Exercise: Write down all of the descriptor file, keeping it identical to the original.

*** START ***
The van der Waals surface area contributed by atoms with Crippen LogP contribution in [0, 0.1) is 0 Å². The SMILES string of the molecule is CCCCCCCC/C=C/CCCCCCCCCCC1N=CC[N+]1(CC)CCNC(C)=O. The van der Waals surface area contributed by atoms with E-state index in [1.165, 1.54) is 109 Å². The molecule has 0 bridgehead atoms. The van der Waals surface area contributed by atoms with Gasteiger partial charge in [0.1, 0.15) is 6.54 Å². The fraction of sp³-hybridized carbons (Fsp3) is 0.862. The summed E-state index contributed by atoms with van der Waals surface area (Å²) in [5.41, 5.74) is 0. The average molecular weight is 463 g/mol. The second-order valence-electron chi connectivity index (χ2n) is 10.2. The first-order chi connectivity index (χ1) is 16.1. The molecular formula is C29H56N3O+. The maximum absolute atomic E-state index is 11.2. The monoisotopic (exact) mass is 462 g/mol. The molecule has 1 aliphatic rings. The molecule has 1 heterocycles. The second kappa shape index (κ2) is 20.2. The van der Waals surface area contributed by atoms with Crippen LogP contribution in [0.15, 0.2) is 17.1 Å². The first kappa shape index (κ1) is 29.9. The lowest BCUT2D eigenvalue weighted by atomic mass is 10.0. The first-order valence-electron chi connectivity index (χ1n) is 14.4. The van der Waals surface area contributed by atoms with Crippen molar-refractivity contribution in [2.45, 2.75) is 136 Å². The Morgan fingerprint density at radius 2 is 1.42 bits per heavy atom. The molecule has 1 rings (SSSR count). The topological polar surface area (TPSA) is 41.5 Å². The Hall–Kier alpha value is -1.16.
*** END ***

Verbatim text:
The van der Waals surface area contributed by atoms with Crippen LogP contribution in [0, 0.1) is 0 Å². The SMILES string of the molecule is CCCCCCCC/C=C/CCCCCCCCCCC1N=CC[N+]1(CC)CCNC(C)=O. The van der Waals surface area contributed by atoms with E-state index in [1.165, 1.54) is 109 Å². The molecule has 0 bridgehead atoms. The van der Waals surface area contributed by atoms with Gasteiger partial charge in [0.1, 0.15) is 6.54 Å². The fraction of sp³-hybridized carbons (Fsp3) is 0.862. The summed E-state index contributed by atoms with van der Waals surface area (Å²) in [5.41, 5.74) is 0. The average molecular weight is 463 g/mol. The second-order valence-electron chi connectivity index (χ2n) is 10.2. The first-order chi connectivity index (χ1) is 16.1. The molecular formula is C29H56N3O+. The maximum absolute atomic E-state index is 11.2. The monoisotopic (exact) mass is 462 g/mol. The molecule has 1 aliphatic rings. The molecule has 1 heterocycles. The second kappa shape index (κ2) is 20.2. The van der Waals surface area contributed by atoms with Crippen LogP contribution in [0.15, 0.2) is 17.1 Å². The first kappa shape index (κ1) is 29.9. The lowest BCUT2D eigenvalue weighted by atomic mass is 10.0. The first-order valence-electron chi connectivity index (χ1n) is 14.4. The van der Waals surface area contributed by atoms with Crippen molar-refractivity contribution in [2.45, 2.75) is 136 Å². The Morgan fingerprint density at radius 2 is 1.42 bits per heavy atom. The molecule has 1 rings (SSSR count). The topological polar surface area (TPSA) is 41.5 Å². The Hall–Kier alpha value is -1.16.